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Cuba, Family Style: How I found warmth in Havana

Written by Candace King
2/1/2015

Candace King, '15 with Cuban mom, Modesta, and friends

The countdown began at 11:59 p.m. Our iPhones did not have service, but the timers still worked. Thirty seconds until midnight. Fifteen. Then eleven seconds flew by.

“Tres, dos, uno!” Everyone erupted in loud singing:

Felicidades, Modesta, en tu día! Que lo pases con sana alegría, muchos años de paz y armonía felicidad, felicidad, felicidad.

On that day—February 24, 2014—my study-abroad friends and host brothers celebrated the birthday of our host mom, Modesta, at the Malécon—Havana’s vast and majestic sea wall where the waves and sun meet twice daily, at sunrise and sunset. Most locals believe that Yemaya, the mother of the seas, lives in the Malécon. Cubans often pray or meditate in the morning near there. And many young Cubans use it as a hangout spot after school or before a night out in town. The Malécon is a special place for the Havana community, and it means something different to everyone who visits.

Though I had only been in Cuba for two months, that moment on the Malécon was the turning point in my relationship with my host family and study-abroad friends. The warmth I felt for—and from—the people there on that day could match or even surpass the heat of the Cuban sun. For me, the Malécon will always represent love and community.

Conversation and Community

The Cuban people cultivate the land themselves and get most of their food directly from it. Meat and produce are not commercially processed, so the people’s close connection to the land plays out on the plate, and the meals they eat daily are very wholesome and hearty. My taste buds could testify to the appetizing food, and my body felt healthier on a Cuban diet.

Over generous portions of tostones (fried plantains), arroz con frijoles (rice and beans), and the most refreshing fruit jugitos (juices), my host family, study-abroad friends, and I discussed everything from our families back home to what we learned in class. At first, it was very difficult for me to become accustomed to speaking in Spanish, but my family was very patient and willing to help me along the way. In fact, I learned a lot of Cubañol, or Cuban slang, from them! Every element of those gatherings, especially the food and the people, influenced my understanding of relationships and community.

A Journalism Connection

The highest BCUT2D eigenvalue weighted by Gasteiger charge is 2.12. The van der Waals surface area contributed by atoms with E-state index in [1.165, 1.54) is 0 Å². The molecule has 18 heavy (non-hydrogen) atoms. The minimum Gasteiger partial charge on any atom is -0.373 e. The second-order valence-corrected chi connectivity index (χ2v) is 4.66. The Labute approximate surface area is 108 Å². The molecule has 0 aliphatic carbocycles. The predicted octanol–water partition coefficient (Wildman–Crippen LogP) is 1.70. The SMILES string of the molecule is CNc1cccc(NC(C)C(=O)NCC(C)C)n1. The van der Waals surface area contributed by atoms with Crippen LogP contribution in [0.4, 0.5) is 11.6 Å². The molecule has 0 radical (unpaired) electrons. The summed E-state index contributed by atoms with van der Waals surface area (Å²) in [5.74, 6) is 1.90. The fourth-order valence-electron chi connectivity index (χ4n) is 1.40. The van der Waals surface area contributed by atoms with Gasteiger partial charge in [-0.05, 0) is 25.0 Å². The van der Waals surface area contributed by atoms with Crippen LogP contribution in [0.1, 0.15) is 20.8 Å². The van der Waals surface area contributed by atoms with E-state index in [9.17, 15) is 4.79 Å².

When the time had come for me to decide where to study abroad, my choice had been driven primarily by my desire to perfect my Spanish. I elected to go to Cuba through the Spanish Studies Abroad program for this reason and for my budding interest in the cultural and social realities of life on that island.

Some people questioned my desire to go to Cuba. The misconceptions about the island and its people came flooding in to me from every direction. Although I had already traveled to Ecuador and Ghana, I encountered more pushback from people when I told them I was going to Cuba—a plane ride less than an hour away from Miami. “Poor,” “isolated,” “dangerous,” and “communist” were some of the words people used to describe the island.

Many were confused as to why I did not elect to go to the IC London Center to apply my classroom knowledge in a journalism internship. While spending a semester in London may have made sense for my professional development, my curiosity about the politics of Cuba solidified my decision to go there instead.

As I learned during my time at Ithaca, journalism is about telling stories, and so often to get a story right, a journalist must have an understanding of relationships. Journalists cannot always predict the places their work will take them. In going to Cuba, I realized that journalists should see things for themselves to get an accurate perspective on the relationships that drive a story.

My memories of Cuba always lead me back to the Malécon—and the dinner table. In those remembered moments, the idea that Cuba is “poor,” “isolated,” and “dangerous” has no validity for me. The conversations I had with my Cuban host family and study-abroad friends made me realize that communities are built on relationships, and journalists should understand those relationships. My experience in Cuba taught me so much about this.

Read an article Candace King '15 wrote for NBC News about her time in Cuba

 



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